China has recently made a bilateral agreements with Russia and Japan to switch trading with US dollars to the yuen.  And trading between Russia, India and Brazil will now be done using their own currencies.  Saudi Arabia has contracted to build the world’s largest oil refinery in China, and to sell its oil to China in yuen.

The one element that has kept the dollar up to its current level (even though it is falling) is the weak alternatives available to traders and investors.  The biggest rival to the dollar since 1999 (when it began) is the Euro, but the government of the European Union and its member states are also in a terrible debt condition, even worse than the American one.  Greece has collapsed and Spain, Portugal and Italy are not far behind.  The debt of most European Union countries is collapsing the state economies, and Germany, the one state that has localized fiscal discipline is still totally invested into the destructive economies of their neighbors.  So those international traders and investors holding Euros are escaping that currency for others, and America — while itself in horrible condition — appears slightly safer.  But, if the Euro completely disappears (as many have predicted), that comparison of currencies artificially boosting the dollar will be gone.

But here is the kicker:  the United States already has more government debt per capita than Greece, Portugal, Italy, Ireland or Spain does.

So back to the original question:  how will it affect those of us getting fixed US dollars living in Thailand?  The Thai economy is not perfect for sure, and is based on exports, much of which go to the countries in economic peril (mainly Europe).  Thailand is working hard to diversify exports and to increase domestic demand.  The unemployment rate hovers around 1%, and the government debt to GDP is about 45% (compared to the US ratio of 125% and increasing).  While problems in the rest of the world will affect Thailand with a lowering of exports to those troubled markets, in comparison to much of the world, it is fairly stable.  I expect the Baht to gain strength over other currencies, which is bad news for us getting US money to live on every month.

The answer for an individual would be to also diversify, to get income in different currencies, like the Thai Baht.  The bigger percentage of income and assets from diverse currencies, the better the protection in a meltdown of one currency.  That is the answer.

What is the answer for America and the world?  Actually, that’s pretty easy to find as well because we have a tested and proven formula that we can expand on.  I call it the “Icelandic Option.”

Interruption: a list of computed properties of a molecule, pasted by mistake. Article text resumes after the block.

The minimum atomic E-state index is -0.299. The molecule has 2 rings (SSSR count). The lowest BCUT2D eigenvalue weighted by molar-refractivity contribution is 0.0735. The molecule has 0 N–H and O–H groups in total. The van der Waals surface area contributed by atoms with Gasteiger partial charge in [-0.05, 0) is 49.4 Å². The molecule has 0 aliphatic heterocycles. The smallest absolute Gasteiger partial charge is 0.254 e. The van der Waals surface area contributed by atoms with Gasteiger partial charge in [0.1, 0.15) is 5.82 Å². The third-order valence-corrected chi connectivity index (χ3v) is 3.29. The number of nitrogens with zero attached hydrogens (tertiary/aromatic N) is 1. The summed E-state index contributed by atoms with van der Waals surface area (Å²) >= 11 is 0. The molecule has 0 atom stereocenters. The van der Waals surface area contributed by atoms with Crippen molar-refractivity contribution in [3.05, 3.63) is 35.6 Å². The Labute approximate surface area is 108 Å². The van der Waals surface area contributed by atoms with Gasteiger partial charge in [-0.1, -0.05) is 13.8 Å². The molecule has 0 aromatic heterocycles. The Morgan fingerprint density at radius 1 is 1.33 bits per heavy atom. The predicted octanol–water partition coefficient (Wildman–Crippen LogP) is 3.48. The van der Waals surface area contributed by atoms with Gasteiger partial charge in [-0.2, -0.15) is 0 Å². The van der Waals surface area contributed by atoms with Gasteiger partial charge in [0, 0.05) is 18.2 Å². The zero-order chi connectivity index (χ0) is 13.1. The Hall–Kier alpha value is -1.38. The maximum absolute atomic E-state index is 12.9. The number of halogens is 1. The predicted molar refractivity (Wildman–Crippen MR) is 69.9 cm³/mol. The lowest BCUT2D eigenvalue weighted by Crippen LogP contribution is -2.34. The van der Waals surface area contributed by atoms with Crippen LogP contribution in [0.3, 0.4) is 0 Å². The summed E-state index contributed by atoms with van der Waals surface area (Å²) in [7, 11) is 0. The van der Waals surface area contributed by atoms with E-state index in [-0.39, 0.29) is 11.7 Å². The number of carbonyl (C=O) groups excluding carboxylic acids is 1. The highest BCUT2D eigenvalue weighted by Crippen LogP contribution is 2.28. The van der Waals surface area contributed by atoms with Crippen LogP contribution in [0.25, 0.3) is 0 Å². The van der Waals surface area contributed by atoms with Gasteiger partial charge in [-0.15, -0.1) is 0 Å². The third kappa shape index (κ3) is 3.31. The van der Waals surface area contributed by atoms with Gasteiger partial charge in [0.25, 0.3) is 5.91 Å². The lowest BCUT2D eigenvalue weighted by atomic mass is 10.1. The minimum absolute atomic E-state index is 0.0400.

Not very long ago, Iceland had all the troubles of the European Union and the US plus some.  They were totally broke with massive debts that would be paid for on the backs of the Icelandic citizens for a few generations.  They were doomed.  But they had some intrinsic assets — thermal energy, lots of fish and a hard working population, and they decided to do the “unthinkable”they defaulted on almost all their debt, threw out the foreign banks and said “screw you” to all in the world that they owed money.  And even a lot of Icelanders holding national bonds lost their savings, and the value of many of their financial assets plunged.

Nobel prize winning economist Paul Krugman writes:

A funny thing happened on the way to economic Armageddon: Iceland’s very desperation made conventional behavior impossible, freeing the nation to break the rules. Where everyone else bailed out the bankers and made the public pay the price, Iceland let the banks go bust and actually expanded its social safety net. Where everyone else was fixated on trying to placate international investors, Iceland imposed temporary controls on the movement of capital to give itself room to maneuver.

Iceland told the banks to pound sand. And Iceland’s economy is doing much better than virtually all of the countries which have let the banks push them around. The reaction when Iceland took their decisive action was naturally very negative from the financial industry, in Iceland and elsewhere.  If the Icelandic people had not been so likeable, a few countries might have started a war, invaded them and took over the country.  But the world took on the loss from Iceland and because in comparison to the whole world it was fairly small and survivable for the world financial community.

Now Iceland is moving right along with a decent economy and growing steadily.  The quality of life has improved for Icelanders.

Iceland is a very small country, with a population of about 320,000 people.  The next step in testing the Icelandic Option would be to try the formula on a little bit bigger place, like Greece, with a population of about 11 million.  I expect it would work there as well.  Then a bit bigger place, like Spain with a population of about 47 million.  We could keep trying it in several countries and eventually do it in the USA, with a population of 312 million.  Sure, it will hurt a few people here and there (OK, maybe a lot of people, but not the majority), and savings could disappear for many, but the alternative of total collapse can be avoided.

Too simplistic?  Maybe.